5. Preexisting Respiratory Conditions: 

Individuals with preexisting respiratory conditions, including asthma, chronic obstructive pulmonary disease (COPD), or allergic rhinitis, face exacerbated symptoms during Harmattan. The dry and dusty air characteristic of this season triggers respiratory exacerbations, augmenting susceptibility to upper respiratory tract infections in Harmattan. Furthermore, underlying respiratory conditions may compromise lung function, impeding the body’s ability to mount an effective immune response against infections.

6. Suboptimal Hygiene Practices: 

The environmental challenges posed by Harmattan may disrupt regular hygiene practices, such as handwashing and personal hygiene, further exacerbating the risk of upper respiratory tract infections in Harmattan. Dry and cracked skin, prevalent during this season, may serve as entry points for pathogens, while reduced access to clean water and sanitation facilities can hinder efforts to maintain proper hygiene, amplifying the transmission of URTIs.

Signs and Symptoms of Upper Respiratory Tract Infections

Upper respiratory tract infections (URTIs) during the Harmattan season often manifest with a range of signs and symptoms that are similar to those experienced during other times of the year. Understanding these symptoms is crucial for timely identification and management of URTIs. Below are the details of common signs and symptoms associated with URTIs during the Harmattan season:

1. Nasal Congestion: 

One of the hallmark symptoms of URTIs is nasal congestion or a stuffy nose. This occurs when the nasal passages become inflamed and swollen due to viral or bacterial infection. Nasal congestion can make breathing difficult and may be accompanied by a runny nose or postnasal drip.

2. Sore Throat: 

URTIs can cause irritation and inflammation of the throat, leading to a sore or scratchy throat. This discomfort may worsen when swallowing or talking and can range from mild to severe depending on the severity of the infection.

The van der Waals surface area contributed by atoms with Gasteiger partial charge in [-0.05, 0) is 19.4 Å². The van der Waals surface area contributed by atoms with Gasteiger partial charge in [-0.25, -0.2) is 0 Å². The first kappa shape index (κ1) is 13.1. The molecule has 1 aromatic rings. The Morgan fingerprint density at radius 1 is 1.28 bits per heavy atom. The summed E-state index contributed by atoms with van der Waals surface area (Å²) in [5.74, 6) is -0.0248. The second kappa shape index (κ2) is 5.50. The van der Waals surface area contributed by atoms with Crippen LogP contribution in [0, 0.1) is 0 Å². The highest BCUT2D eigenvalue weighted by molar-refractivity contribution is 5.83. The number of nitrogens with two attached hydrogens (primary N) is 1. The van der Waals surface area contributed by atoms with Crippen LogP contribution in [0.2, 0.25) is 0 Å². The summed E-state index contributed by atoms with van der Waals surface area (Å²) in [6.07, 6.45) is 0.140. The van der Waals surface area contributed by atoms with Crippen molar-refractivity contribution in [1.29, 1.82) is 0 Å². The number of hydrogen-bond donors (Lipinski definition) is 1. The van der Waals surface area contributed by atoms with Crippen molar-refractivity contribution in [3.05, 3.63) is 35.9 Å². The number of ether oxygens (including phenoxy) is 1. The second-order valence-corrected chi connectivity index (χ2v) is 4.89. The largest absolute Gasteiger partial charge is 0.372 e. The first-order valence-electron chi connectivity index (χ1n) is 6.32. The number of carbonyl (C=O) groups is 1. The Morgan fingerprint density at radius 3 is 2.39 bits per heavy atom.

3. Coughing: 

Coughing is a common symptom of URTIs and serves as the body’s natural mechanism to clear the airways of mucus and irritants. The cough may be dry or productive, producing phlegm or mucus. It can be persistent and may worsen at night or with physical activity.

4. Sneezing: 

Sneezing is another common symptom of URTIs, especially when the nasal passages are irritated or inflamed. It is the body’s reflexive response to expel irritants or infectious agents from the nasal passages. Sneezing may occur frequently and is often accompanied by nasal congestion and a runny nose.

5. Fever (in some cases): 

While not always present, fever can occur in some cases of URTIs, particularly if the infection is caused by a bacterial pathogen. Fever is the body’s response to infection and is characterized by an elevated body temperature above the normal range (typically above 100.4°F or 38°C). Fevers associated with URTIs during Harmattan may be low-grade but can vary in intensity.

6. Fatigue: 

URTIs can cause fatigue or a feeling of tiredness, which is often attributed to the body’s immune response to fighting off the infection. Fatigue may be accompanied by a general sense of malaise or weakness and can interfere with daily activities and productivity.

7. Headache: 

Headaches are a common symptom associated with URTIs, often resulting from sinus congestion, inflammation, or pressure buildup. The headache may be mild to moderate in intensity and may worsen with coughing or sneezing.

Diagnosis of Upper Respiratory Tract Infections

Diagnosing upper respiratory tract infections (URTIs) involves a combination of clinical assessment, patient history, and sometimes laboratory tests. Here’s a detailed explanation of the diagnosis process for URTIs:

1. Medical History: 

The healthcare provider begins by taking a thorough medical history, including details about the onset and duration of symptoms, recent exposure to sick individuals, travel history, and any underlying medical conditions that may predispose the patient to respiratory infections.

2. Physical Examination: